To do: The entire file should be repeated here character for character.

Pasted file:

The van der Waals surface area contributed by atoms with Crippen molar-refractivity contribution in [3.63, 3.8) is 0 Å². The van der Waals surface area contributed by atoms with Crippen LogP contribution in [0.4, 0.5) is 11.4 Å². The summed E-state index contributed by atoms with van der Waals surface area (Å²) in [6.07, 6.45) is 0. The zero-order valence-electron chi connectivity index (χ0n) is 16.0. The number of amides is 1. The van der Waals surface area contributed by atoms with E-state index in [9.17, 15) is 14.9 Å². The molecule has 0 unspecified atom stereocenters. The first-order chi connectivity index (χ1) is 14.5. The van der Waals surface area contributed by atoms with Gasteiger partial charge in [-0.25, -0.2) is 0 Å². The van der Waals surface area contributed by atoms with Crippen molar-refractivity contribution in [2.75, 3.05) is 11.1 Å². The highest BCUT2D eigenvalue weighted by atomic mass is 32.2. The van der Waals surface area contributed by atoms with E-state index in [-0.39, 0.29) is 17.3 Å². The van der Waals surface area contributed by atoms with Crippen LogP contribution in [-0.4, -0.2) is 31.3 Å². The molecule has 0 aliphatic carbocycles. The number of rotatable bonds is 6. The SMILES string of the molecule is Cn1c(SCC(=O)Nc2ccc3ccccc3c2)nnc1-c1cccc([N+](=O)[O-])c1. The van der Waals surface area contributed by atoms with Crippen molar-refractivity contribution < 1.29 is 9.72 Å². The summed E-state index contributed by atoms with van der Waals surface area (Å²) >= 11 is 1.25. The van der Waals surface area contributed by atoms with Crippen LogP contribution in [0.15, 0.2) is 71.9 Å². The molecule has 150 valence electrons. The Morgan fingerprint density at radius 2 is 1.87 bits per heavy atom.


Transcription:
The van der Waals surface area contributed by atoms with Crippen molar-refractivity contribution in [3.63, 3.8) is 0 Å². The van der Waals surface area contributed by atoms with Crippen LogP contribution in [0.4, 0.5) is 11.4 Å². The summed E-state index contributed by atoms with van der Waals surface area (Å²) in [6.07, 6.45) is 0. The zero-order valence-electron chi connectivity index (χ0n) is 16.0. The number of amides is 1. The van der Waals surface area contributed by atoms with E-state index in [9.17, 15) is 14.9 Å². The molecule has 0 unspecified atom stereocenters. The first-order chi connectivity index (χ1) is 14.5. The van der Waals surface area contributed by atoms with Gasteiger partial charge in [-0.25, -0.2) is 0 Å². The van der Waals surface area contributed by atoms with Crippen molar-refractivity contribution in [2.75, 3.05) is 11.1 Å². The highest BCUT2D eigenvalue weighted by atomic mass is 32.2. The van der Waals surface area contributed by atoms with E-state index in [-0.39, 0.29) is 17.3 Å². The van der Waals surface area contributed by atoms with Crippen LogP contribution in [-0.4, -0.2) is 31.3 Å². The molecule has 0 aliphatic carbocycles. The number of rotatable bonds is 6. The SMILES string of the molecule is Cn1c(SCC(=O)Nc2ccc3ccccc3c2)nnc1-c1cccc([N+](=O)[O-])c1. The van der Waals surface area contributed by atoms with Crippen molar-refractivity contribution < 1.29 is 9.72 Å². The summed E-state index contributed by atoms with van der Waals surface area (Å²) >= 11 is 1.25. The van der Waals surface area contributed by atoms with Crippen LogP contribution in [0.15, 0.2) is 71.9 Å². The molecule has 150 valence electrons. The Morgan fingerprint density at radius 2 is 1.87 bits per heavy atom.